LAWRENCE — Usually, soft-bodied species like spiders aren’t fossilized in rock like animals with bones and teeth. More often, ancient spiders and insects are more likely to be discovered preserved in amber.
Yet a new paper in the Journal of Systematic Palaeontology, co-written by a University of Kansas researcher, describes fossil spiders found in an area of Korean shale called the Lower Cretaceous Jinju Formation.
What’s most remarkable: Two of the fossils from the extinct spider family Lagonomegopidae feature reflective eyes that enabled their nighttime hunting.
“Because these spiders were preserved in strange slivery flecks on dark rock, what was immediately obvious was their rather large eyes brightly marked with crescentic features,” said Paul Selden, Gulf-Hedberg Distinguished Professor of Geology and director of the Paleontological Institute at KU’s Biodiversity Institute and Natural History Museum. “I realized this must have been the tapetum — that’s a reflective structure in an inverted eye where light comes in and is reverted back into retina cells. This is unlike a straightforward eye where light goes through and doesn’t have a reflective characteristic.”
Selden said that some contemporary spiders feature eyes with a tapetum, but the new paper is the first to describe the anatomical feature in a fossilized spider. The research team said the discovery provides evidence for lagonomegopid enlarged eyes being posterior medians.
“In spiders, the ones you see with really big eyes are jumping spiders, but their eyes are regular eyes — whereas wolf spiders at nighttime, you see their eyes reflected in light like cats,” he said. “So, night-hunting predators tend to use this different kind of eye. This was the first time a tapetum had been in found in fossil. This tapetum was canoe-shaped — it looks a bit like a Canadian canoe. That will help us place this group of spiders among other families.”
Selden’s collaborators were Tae-Yoon Park of the Korea Polar Research Institute and amateur fossil hunter Kye-Soo Nam of the Daejeon Science High School for the Gifted, who found the fossils preserved in the shale.
The description of the fossils boosts the number of known spiders from the Jinju Formation from one to 11. The KU researcher said the spiders, who lived between 110 and 113 million years ago, must somehow have been protected from deterioration to have become so well-preserved in the shale formation.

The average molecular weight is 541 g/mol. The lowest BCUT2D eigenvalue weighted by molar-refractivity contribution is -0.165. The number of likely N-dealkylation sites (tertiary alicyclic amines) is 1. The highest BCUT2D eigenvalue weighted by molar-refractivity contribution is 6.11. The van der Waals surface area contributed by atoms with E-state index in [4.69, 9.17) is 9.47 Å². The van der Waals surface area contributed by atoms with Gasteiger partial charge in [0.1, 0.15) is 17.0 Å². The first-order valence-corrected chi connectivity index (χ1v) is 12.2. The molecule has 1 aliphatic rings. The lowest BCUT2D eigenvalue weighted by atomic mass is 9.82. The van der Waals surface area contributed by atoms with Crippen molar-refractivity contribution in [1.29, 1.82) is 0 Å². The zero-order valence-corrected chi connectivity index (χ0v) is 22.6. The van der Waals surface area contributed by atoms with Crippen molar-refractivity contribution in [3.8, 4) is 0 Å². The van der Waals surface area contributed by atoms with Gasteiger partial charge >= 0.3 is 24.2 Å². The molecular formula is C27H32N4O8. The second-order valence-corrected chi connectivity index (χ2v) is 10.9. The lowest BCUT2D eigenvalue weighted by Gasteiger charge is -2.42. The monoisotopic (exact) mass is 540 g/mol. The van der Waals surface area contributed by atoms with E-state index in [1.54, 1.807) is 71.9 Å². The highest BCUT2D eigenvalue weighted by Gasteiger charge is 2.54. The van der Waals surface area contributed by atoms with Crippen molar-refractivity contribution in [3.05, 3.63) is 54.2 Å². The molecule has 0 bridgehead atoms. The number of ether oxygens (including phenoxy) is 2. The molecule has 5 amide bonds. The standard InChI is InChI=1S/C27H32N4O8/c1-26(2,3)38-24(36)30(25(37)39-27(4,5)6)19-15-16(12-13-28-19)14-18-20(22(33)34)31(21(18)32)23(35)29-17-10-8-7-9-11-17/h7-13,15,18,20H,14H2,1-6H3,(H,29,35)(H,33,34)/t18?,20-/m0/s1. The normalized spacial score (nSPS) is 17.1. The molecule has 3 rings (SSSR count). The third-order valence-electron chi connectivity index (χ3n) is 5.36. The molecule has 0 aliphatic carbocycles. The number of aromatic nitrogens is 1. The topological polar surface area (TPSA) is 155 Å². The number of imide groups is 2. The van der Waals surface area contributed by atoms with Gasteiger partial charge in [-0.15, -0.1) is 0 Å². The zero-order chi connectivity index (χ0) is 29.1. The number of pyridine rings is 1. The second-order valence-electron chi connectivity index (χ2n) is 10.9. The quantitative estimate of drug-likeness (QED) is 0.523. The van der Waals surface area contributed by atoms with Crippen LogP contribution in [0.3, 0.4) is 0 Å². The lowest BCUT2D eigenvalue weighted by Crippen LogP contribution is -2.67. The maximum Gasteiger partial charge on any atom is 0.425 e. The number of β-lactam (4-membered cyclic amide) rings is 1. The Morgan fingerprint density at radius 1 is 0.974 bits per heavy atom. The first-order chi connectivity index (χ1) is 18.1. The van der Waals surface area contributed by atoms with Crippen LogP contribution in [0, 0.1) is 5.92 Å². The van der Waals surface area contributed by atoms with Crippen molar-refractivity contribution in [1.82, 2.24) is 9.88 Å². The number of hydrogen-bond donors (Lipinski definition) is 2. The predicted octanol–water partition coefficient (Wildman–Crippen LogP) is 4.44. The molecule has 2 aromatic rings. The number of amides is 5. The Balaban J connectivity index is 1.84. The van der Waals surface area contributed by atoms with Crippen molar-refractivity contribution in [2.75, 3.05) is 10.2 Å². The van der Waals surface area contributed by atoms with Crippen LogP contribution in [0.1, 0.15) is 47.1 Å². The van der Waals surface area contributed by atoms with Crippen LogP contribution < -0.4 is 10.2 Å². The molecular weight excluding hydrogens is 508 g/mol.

“This is so rare because they’re very soft — they don’t have hard shells so they very easily decay,” Selden said. “It has to be a very special situation where they were washed into a body of water. Normally, they’d float. But here, they sunk, and that kept them away from decaying bacteria — it may have been a low-oxygen condition. These rocks also are covered in little crustaceans and fish, so there maybe was some catastrophic event like an algal bloom that trapped them in a mucus mat and sunk them — but that’s conjecture. We don’t really know what caused this, but something killed off a lot of animals around the lake at one time or on an annual basis.”
The discovery was made possible because of the unique geography of South Korea, where the shale containing the fossils was exposed during a construction project.
“It’s all black shale, and in that area it’s very hilly,” Selden said. “South Korea doesn’t have much flat land to build anything. So, they carve away the hillsides to make a flat area, and there are temporary excavations while they’re cutting away and building a factory or whatever — that’s where they found these fossils.”
According to Selden, the shale preserved the spider fossils in a manner that highlighted the reflectivity of the tapetum, a feature that may have been missed had the spiders been preserved in amber instead, as is more typical.
“Amber fossils are beautiful, they look wonderful, but they preserve things in a different way,” he said. “Now, we want to go back and look at the amber fossils and see if we can find the tapetum, which stares out at you from rock fossils but isn’t so obvious in amber ones because the mode of preservation is so different.”
Beyond the novelty of discovering the first fossilized-spider tapetum, Selden said the spiders informed the scientific understanding of Cretaceous biodiversity.
“This is an extinct family of spiders that were clearly very common in the Cretaceous and were occupying niches now occupied by jumping spiders that didn’t evolve until later,” he said. “But these spiders were doing things differently. Their eye structure is different from jumping spiders. It’s nice to have exceptionally well-preserved features of internal anatomy like eye structure. It’s really not often you get something like that preserved in a fossil.”
Top image: Two of the fossil specimens discovered in Korea had reflective eyes, a feature still apparent under light. Credit: Paul Selden
Right image: Flint rock preserved characteristics of the spider fossils differently than the more common amber-preserved spiders. Credit: Paul Selden
Bottom image: Locality map of the study area. A, distribution of Cretaceous sedimentary basins around the Korean Peninsula; rectangular area is magnified in B. B, simplified geological map of the Gyeongsang Arc System; the sedimentary rocks represent the Gyeongsang Backarc Basin, while the volcanic rocks represent the Gyeongsang Volcanic Arc; rectangular area is magnified in C (modified from Chough & Sohn 2010; the displacement by the Yangsan Fault has been recovered). C, road map of the study area showing the two fossil localities (stars). Credit: Paul Selden.